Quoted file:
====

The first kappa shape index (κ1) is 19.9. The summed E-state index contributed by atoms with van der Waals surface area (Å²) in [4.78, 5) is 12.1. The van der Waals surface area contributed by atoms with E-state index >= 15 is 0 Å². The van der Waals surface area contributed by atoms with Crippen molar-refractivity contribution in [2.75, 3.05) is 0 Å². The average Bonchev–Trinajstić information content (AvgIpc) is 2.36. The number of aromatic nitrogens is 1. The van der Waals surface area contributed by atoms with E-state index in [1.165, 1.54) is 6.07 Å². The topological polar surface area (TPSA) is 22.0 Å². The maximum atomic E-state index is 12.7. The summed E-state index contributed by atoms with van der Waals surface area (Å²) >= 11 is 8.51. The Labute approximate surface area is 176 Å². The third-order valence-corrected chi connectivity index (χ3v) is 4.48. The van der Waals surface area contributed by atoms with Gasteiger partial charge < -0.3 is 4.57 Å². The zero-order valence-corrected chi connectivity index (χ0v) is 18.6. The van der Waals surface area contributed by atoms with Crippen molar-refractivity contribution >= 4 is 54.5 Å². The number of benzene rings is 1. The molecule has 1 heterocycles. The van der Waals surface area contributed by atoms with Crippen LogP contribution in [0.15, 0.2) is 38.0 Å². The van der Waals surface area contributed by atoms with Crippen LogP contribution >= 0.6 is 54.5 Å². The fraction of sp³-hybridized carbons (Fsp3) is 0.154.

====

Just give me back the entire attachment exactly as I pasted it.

The first kappa shape index (κ1) is 19.9. The summed E-state index contributed by atoms with van der Waals surface area (Å²) in [4.78, 5) is 12.1. The van der Waals surface area contributed by atoms with E-state index >= 15 is 0 Å². The van der Waals surface area contributed by atoms with Crippen molar-refractivity contribution in [2.75, 3.05) is 0 Å². The average Bonchev–Trinajstić information content (AvgIpc) is 2.36. The number of aromatic nitrogens is 1. The van der Waals surface area contributed by atoms with E-state index in [1.165, 1.54) is 6.07 Å². The topological polar surface area (TPSA) is 22.0 Å². The maximum atomic E-state index is 12.7. The summed E-state index contributed by atoms with van der Waals surface area (Å²) >= 11 is 8.51. The Labute approximate surface area is 176 Å². The third-order valence-corrected chi connectivity index (χ3v) is 4.48. The van der Waals surface area contributed by atoms with Gasteiger partial charge < -0.3 is 4.57 Å². The zero-order valence-corrected chi connectivity index (χ0v) is 18.6. The van der Waals surface area contributed by atoms with Crippen molar-refractivity contribution >= 4 is 54.5 Å². The number of benzene rings is 1. The molecule has 1 heterocycles. The van der Waals surface area contributed by atoms with Crippen LogP contribution in [0.15, 0.2) is 38.0 Å². The van der Waals surface area contributed by atoms with Crippen LogP contribution >= 0.6 is 54.5 Å². The fraction of sp³-hybridized carbons (Fsp3) is 0.154.